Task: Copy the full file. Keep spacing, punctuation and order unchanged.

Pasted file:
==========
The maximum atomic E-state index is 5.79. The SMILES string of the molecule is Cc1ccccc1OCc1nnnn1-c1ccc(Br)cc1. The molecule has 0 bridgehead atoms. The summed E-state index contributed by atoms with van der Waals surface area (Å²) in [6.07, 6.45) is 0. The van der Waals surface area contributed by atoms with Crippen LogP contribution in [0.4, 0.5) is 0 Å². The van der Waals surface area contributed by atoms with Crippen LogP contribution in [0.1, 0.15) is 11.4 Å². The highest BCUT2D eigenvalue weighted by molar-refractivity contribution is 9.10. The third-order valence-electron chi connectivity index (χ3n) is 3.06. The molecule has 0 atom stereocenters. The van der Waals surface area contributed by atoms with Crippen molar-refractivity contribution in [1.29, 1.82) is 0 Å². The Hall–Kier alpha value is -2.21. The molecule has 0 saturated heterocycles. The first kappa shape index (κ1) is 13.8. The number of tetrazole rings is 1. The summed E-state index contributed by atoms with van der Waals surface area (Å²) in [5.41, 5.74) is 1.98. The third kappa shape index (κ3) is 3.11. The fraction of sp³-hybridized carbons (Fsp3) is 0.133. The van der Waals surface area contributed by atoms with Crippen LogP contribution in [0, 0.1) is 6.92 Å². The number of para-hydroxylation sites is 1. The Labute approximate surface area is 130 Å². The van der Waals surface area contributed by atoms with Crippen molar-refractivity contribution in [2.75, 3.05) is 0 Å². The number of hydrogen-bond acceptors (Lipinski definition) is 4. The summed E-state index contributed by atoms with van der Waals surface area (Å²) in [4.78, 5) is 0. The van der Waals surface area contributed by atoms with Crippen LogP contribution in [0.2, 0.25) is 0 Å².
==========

The maximum atomic E-state index is 5.79. The SMILES string of the molecule is Cc1ccccc1OCc1nnnn1-c1ccc(Br)cc1. The molecule has 0 bridgehead atoms. The summed E-state index contributed by atoms with van der Waals surface area (Å²) in [6.07, 6.45) is 0. The van der Waals surface area contributed by atoms with Crippen LogP contribution in [0.4, 0.5) is 0 Å². The van der Waals surface area contributed by atoms with Crippen LogP contribution in [0.1, 0.15) is 11.4 Å². The highest BCUT2D eigenvalue weighted by molar-refractivity contribution is 9.10. The third-order valence-electron chi connectivity index (χ3n) is 3.06. The molecule has 0 atom stereocenters. The van der Waals surface area contributed by atoms with Crippen molar-refractivity contribution in [1.29, 1.82) is 0 Å². The Hall–Kier alpha value is -2.21. The molecule has 0 saturated heterocycles. The first kappa shape index (κ1) is 13.8. The number of tetrazole rings is 1. The summed E-state index contributed by atoms with van der Waals surface area (Å²) in [5.41, 5.74) is 1.98. The third kappa shape index (κ3) is 3.11. The fraction of sp³-hybridized carbons (Fsp3) is 0.133. The van der Waals surface area contributed by atoms with Crippen LogP contribution in [0, 0.1) is 6.92 Å². The number of para-hydroxylation sites is 1. The Labute approximate surface area is 130 Å². The van der Waals surface area contributed by atoms with Crippen molar-refractivity contribution in [2.75, 3.05) is 0 Å². The number of hydrogen-bond acceptors (Lipinski definition) is 4. The summed E-state index contributed by atoms with van der Waals surface area (Å²) in [4.78, 5) is 0. The van der Waals surface area contributed by atoms with Crippen LogP contribution in [0.2, 0.25) is 0 Å².